So, how bad was it at Coco Roco and Olive Vine?

So, how bad was it at Coco Roco and Olive Vine?
The Brooklyn Paper / Stephen Brown

Just how bad were the alleged labor abuses at Coco Roco and Olive Vine Café? New allegations from the state Department of Labor paint a grim picture of underpaid workers, unpaid overtime and long hours.

At Coco Roco on Fifth Avenue between Sixth and Seventh streets, which was cited as owing $214,672 in back pay, state officials claim that a dishwasher worked 66 hours per week and received only $360.00, amounting to $6 an hour with no overtime. One deliveryman allegedly worked 72 hours per week and was paid $210, plus tips.

Seven other employees were reported to endure similar workweeks.

Workers at Olive Vine Café on Seventh Avenue between Lincoln and St. Johns places, which was charged $88,196 for back pay, also allegedly worked outrageous hours for low pay. In one case, a deliveryman who also washed dishes allegedly worked 72 hours for only $260. Three other employees’ wages were also at rock bottom, the state said.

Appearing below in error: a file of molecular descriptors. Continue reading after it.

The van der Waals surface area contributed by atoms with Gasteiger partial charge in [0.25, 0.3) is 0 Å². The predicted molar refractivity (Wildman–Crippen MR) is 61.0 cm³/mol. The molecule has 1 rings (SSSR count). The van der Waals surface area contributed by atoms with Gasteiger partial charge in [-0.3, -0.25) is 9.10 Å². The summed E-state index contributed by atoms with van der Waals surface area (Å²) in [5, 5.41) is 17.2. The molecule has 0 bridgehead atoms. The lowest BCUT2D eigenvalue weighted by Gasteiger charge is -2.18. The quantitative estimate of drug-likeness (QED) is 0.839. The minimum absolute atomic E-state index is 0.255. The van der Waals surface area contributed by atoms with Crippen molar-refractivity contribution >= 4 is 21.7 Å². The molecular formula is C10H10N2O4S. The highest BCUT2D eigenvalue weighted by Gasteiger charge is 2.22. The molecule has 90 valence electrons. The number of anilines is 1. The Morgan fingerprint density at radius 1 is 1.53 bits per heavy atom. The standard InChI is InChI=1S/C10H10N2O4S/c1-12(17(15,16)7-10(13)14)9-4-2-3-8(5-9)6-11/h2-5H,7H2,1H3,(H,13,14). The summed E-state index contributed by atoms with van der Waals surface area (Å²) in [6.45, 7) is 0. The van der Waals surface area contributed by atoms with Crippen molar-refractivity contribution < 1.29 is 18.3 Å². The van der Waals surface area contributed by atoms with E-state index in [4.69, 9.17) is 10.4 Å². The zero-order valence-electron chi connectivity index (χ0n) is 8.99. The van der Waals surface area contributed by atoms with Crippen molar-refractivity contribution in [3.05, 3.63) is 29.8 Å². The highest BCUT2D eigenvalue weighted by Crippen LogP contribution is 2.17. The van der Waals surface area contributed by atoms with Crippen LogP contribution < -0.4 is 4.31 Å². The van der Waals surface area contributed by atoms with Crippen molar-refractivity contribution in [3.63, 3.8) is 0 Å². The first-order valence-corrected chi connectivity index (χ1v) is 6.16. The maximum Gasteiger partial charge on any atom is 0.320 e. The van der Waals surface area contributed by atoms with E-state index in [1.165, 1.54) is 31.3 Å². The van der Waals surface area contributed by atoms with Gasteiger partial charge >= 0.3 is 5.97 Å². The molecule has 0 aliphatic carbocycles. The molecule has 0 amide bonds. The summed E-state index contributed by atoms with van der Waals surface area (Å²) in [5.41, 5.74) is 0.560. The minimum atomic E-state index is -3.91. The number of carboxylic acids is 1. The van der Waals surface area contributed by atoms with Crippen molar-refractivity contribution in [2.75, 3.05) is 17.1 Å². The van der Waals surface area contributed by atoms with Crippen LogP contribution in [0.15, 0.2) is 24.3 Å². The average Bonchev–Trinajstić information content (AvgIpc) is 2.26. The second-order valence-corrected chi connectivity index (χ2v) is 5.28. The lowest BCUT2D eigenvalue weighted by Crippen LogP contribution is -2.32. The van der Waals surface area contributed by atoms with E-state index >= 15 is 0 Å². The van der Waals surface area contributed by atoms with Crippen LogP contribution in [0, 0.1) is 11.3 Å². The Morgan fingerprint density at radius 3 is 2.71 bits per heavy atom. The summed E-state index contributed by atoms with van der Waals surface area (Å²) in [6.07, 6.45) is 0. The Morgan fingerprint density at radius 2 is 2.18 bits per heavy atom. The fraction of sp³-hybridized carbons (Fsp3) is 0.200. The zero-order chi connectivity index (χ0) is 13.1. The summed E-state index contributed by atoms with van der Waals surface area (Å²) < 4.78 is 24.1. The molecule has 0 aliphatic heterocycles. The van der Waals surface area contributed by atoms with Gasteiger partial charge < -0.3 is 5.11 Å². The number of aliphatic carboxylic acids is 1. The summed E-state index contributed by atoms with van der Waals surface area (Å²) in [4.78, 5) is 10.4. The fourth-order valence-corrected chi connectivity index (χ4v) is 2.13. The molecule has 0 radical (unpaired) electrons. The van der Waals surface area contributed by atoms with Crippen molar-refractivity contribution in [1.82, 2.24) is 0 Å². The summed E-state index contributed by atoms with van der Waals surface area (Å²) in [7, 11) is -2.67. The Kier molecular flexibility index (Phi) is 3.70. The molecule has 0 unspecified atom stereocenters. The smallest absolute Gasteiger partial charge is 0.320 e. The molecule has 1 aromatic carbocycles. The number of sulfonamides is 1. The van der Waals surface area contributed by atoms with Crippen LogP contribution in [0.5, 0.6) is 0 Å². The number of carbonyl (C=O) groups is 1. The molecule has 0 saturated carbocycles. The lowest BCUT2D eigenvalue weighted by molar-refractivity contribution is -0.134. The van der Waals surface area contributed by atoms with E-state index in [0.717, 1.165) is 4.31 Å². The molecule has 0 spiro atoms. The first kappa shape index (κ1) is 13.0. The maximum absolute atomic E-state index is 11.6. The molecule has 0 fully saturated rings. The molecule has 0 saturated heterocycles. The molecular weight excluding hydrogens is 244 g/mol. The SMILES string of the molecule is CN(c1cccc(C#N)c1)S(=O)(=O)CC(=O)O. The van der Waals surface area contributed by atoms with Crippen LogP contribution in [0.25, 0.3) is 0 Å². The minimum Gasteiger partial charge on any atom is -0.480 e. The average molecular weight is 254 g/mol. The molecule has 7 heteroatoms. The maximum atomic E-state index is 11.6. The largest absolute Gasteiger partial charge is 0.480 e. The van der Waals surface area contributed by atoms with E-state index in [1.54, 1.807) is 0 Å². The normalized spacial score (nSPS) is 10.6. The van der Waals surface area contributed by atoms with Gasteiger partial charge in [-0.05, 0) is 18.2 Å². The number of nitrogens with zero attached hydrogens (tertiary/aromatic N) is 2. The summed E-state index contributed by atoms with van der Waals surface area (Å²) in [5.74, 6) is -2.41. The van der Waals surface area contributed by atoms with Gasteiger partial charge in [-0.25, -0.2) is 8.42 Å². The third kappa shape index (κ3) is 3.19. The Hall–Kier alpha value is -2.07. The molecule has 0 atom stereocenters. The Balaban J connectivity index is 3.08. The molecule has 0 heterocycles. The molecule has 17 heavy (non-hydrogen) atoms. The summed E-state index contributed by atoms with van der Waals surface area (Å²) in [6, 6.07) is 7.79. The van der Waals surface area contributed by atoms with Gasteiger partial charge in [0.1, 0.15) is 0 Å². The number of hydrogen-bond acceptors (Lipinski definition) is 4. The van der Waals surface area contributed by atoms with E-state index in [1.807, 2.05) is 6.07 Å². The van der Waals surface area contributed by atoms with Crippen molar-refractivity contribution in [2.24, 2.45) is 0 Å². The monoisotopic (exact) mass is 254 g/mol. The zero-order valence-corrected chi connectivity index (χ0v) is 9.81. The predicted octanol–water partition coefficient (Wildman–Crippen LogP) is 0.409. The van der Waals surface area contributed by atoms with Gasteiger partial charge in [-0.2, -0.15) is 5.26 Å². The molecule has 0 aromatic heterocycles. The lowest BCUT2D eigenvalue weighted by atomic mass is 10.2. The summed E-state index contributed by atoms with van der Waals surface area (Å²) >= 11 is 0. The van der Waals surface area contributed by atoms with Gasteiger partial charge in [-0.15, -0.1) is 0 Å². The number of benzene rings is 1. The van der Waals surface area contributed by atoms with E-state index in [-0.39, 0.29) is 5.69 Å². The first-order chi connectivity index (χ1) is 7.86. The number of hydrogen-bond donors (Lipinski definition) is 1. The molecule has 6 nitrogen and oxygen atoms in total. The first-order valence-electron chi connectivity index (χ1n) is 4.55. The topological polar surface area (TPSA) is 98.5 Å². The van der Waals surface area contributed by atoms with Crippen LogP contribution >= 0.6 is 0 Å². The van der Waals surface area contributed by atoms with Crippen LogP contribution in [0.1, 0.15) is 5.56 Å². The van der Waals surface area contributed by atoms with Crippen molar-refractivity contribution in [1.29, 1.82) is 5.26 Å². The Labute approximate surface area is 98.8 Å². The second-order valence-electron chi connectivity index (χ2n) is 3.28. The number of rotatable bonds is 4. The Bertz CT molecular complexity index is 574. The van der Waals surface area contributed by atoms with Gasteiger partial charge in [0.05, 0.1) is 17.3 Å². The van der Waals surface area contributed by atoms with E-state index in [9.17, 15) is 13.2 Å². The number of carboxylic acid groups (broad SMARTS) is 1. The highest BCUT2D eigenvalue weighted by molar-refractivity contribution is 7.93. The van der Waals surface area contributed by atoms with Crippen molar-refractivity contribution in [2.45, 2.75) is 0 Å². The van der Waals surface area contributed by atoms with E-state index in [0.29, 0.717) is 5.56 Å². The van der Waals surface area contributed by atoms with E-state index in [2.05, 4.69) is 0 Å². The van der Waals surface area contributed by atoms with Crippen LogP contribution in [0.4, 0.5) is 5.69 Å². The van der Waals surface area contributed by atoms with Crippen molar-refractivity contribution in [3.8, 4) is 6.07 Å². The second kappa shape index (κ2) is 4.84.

The minimum wage is $7.25 an hour.

Olive Vine Café owner Zaid Demis flatly denied the charges, saying the agency fudges numbers to garner publicity. And Demis said the department doesn’t even get its facts straight — fining him for four years of back wages for a worker who only toiled at the restaurant for four months.

He also complained that he was hit for $75,000 in back wages for “unknown persons,” an odd designation considering it is unclear who will be reimbursed.

The Department of Labor did not respond to Demis’s counter-allegations before The Brooklyn Paper’s biting deadline.

Zack Sonshine, the manager of Coco Roco, did not return repeated phone calls nor respond to visits by Brooklyn Paper reporters.

Coco Roco and Olive Vine underpay their workers worse than other Park Slope eateries, according to the state Department of Labor.
The Brooklyn Paper / Stephen Brown